As the stock market fluctuates, the initial public offering (IPO) market is repricing.
Thus far this week, every single IPO deal has priced below their expected range, including three that came to market late Tuesday.
Here's a grim statistic: 7 out of the 10 that priced last week are now trading below their IPO price.
On the NYSE, investment bank and financial advisor Moelis & Company (MC) priced 6.5 million shares—less than expected—at $25, below the $26 to $29 range.
On the NASDAQ, California commercial bank Opus Bank (OPB) priced 5.1 million shares (again, less than expected) at $30, below the $31 to $34 price talk. Separately, stent developer TriVascular Technologies (TRIV) priced 6.5 million shares at $12, below the $13 to $15 range.
Is this something to worry about? No, this is actually healthy. Because the stock market has been squishy, the IPO market is repricing downward. Everything is getting done, just at a lower price. This is the capital market working exactly the way it should!
That said, we are clearing the decks. Next week is very light on deals.
Still, a pricing shakeout continues, which sets the stage for the 6 IPOs pricing tonight (what genius planned to have 12 IPOs in a week with Easter, Passover, and spring break?)
Two biotech firms that are looking to price tonight have already lowered their price range:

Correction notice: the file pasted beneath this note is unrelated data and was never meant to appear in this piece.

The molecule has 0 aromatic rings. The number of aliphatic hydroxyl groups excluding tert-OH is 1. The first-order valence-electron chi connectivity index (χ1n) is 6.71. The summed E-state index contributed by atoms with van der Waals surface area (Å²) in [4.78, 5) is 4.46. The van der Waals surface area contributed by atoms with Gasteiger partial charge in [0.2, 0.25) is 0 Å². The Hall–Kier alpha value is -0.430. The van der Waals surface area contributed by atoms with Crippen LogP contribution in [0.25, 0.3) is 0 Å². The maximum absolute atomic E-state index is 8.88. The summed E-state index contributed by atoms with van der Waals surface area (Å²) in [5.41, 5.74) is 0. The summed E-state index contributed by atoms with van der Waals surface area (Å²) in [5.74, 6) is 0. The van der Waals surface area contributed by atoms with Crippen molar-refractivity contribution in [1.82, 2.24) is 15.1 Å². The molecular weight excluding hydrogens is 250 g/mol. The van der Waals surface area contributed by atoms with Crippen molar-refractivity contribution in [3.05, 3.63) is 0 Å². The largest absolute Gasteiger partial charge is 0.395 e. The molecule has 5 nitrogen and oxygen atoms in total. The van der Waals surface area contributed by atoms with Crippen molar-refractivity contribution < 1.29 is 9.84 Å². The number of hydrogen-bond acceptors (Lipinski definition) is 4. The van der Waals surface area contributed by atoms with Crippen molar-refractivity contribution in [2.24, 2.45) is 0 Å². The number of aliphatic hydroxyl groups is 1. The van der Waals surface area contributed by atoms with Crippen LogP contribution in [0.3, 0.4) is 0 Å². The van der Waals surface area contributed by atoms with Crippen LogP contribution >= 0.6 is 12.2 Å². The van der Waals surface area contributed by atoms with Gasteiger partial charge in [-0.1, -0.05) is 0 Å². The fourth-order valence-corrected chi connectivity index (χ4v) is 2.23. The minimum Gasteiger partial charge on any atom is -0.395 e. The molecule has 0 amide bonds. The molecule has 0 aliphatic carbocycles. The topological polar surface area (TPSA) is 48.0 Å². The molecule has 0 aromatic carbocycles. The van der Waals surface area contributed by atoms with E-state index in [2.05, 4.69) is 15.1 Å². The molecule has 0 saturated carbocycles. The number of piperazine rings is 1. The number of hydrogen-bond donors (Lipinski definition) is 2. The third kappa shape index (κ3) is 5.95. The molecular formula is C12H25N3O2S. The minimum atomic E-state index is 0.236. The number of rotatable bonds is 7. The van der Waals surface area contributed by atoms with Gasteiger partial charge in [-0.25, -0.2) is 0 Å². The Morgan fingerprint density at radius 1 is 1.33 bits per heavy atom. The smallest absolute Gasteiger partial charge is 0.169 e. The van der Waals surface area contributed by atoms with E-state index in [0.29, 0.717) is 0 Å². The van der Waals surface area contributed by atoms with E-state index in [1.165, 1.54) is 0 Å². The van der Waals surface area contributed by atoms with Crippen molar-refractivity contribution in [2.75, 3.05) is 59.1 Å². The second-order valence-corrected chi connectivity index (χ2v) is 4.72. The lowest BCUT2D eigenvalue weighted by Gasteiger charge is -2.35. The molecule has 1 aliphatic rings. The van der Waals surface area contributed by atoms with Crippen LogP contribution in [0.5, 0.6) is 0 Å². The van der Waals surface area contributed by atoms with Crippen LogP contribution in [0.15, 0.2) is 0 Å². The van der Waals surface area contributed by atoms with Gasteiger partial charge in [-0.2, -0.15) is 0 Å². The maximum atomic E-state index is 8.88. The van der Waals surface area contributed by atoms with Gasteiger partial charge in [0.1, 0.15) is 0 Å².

1) Diagnostics testing company Quotient (QTNT) is seeking to raise 5 million shares, but has preemptively cut its price from $14-$16 to $9-$11;
2) Vital Therapies (VTL), which is developing treatments for acute liver failure, had been seeking to raise 4.5 million shares at $16-$18. Now, they are aiming for a $13-$15 range.
The other four pricing tonight include one well-known brand name. The largest deal of the week (roughly $850 million) is online travel reservation site Sabre (SABR), which is a leveraged buyout being floated by TPG and Silver Lake. They are seeking to raise 44.7 million shares at $18-$20.
Weibo (WB, the Twitter of China) is seeking to raise 20 million shares at $17-$19, Leju Holdings (LEJU), which operates real estate sites in China for companies like Baidu, is seeking to raise 10 million shares at $10-$12, and Sportsmans Warehouse Holdings (SOWH), a fast-growth outdoor retailer, is looking to price 12.5 million shares at $11-$13.
--By CNBC's Bob Pisani